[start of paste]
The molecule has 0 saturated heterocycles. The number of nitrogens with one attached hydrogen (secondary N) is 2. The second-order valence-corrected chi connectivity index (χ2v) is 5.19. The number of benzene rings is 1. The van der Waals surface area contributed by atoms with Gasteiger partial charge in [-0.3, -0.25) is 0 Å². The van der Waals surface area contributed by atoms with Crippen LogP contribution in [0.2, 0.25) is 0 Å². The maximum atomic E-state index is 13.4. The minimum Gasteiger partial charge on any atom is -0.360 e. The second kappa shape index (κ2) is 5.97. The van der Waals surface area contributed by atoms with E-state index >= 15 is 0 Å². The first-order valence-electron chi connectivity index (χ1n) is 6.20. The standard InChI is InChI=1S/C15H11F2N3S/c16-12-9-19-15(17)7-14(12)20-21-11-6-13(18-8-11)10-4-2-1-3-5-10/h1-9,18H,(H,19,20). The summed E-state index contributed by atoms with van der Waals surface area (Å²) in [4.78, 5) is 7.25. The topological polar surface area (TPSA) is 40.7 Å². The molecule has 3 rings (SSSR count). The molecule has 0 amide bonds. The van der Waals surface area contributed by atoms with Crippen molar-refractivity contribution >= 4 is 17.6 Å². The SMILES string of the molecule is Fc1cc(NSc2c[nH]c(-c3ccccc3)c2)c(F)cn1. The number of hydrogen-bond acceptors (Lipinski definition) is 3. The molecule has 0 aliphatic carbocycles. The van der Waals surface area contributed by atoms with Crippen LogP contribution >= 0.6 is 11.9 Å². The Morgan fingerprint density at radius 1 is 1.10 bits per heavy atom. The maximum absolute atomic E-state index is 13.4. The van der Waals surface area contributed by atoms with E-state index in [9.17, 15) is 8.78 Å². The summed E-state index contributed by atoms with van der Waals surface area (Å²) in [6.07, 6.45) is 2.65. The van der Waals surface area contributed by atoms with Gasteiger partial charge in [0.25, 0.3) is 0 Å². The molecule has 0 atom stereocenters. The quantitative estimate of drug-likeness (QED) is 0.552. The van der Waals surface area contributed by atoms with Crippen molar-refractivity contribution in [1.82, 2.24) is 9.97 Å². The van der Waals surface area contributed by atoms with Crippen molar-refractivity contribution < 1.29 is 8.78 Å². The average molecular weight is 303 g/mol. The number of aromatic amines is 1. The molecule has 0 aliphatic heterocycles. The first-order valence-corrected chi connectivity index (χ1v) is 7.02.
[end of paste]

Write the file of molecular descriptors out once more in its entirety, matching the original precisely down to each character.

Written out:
The molecule has 0 saturated heterocycles. The number of nitrogens with one attached hydrogen (secondary N) is 2. The second-order valence-corrected chi connectivity index (χ2v) is 5.19. The number of benzene rings is 1. The van der Waals surface area contributed by atoms with Gasteiger partial charge in [-0.3, -0.25) is 0 Å². The van der Waals surface area contributed by atoms with Crippen LogP contribution in [0.2, 0.25) is 0 Å². The maximum atomic E-state index is 13.4. The minimum Gasteiger partial charge on any atom is -0.360 e. The second kappa shape index (κ2) is 5.97. The van der Waals surface area contributed by atoms with E-state index >= 15 is 0 Å². The first-order valence-electron chi connectivity index (χ1n) is 6.20. The standard InChI is InChI=1S/C15H11F2N3S/c16-12-9-19-15(17)7-14(12)20-21-11-6-13(18-8-11)10-4-2-1-3-5-10/h1-9,18H,(H,19,20). The summed E-state index contributed by atoms with van der Waals surface area (Å²) in [4.78, 5) is 7.25. The topological polar surface area (TPSA) is 40.7 Å². The molecule has 3 rings (SSSR count). The molecule has 0 amide bonds. The van der Waals surface area contributed by atoms with Crippen molar-refractivity contribution >= 4 is 17.6 Å². The SMILES string of the molecule is Fc1cc(NSc2c[nH]c(-c3ccccc3)c2)c(F)cn1. The number of hydrogen-bond acceptors (Lipinski definition) is 3. The molecule has 0 aliphatic carbocycles. The van der Waals surface area contributed by atoms with Crippen LogP contribution >= 0.6 is 11.9 Å². The Morgan fingerprint density at radius 1 is 1.10 bits per heavy atom. The maximum absolute atomic E-state index is 13.4. The van der Waals surface area contributed by atoms with E-state index in [9.17, 15) is 8.78 Å². The summed E-state index contributed by atoms with van der Waals surface area (Å²) in [6.07, 6.45) is 2.65. The van der Waals surface area contributed by atoms with Gasteiger partial charge in [0.25, 0.3) is 0 Å². The molecule has 0 atom stereocenters. The quantitative estimate of drug-likeness (QED) is 0.552. The van der Waals surface area contributed by atoms with Crippen molar-refractivity contribution in [1.82, 2.24) is 9.97 Å². The van der Waals surface area contributed by atoms with Crippen molar-refractivity contribution < 1.29 is 8.78 Å². The average molecular weight is 303 g/mol. The number of aromatic amines is 1. The molecule has 0 aliphatic heterocycles. The first-order valence-corrected chi connectivity index (χ1v) is 7.02.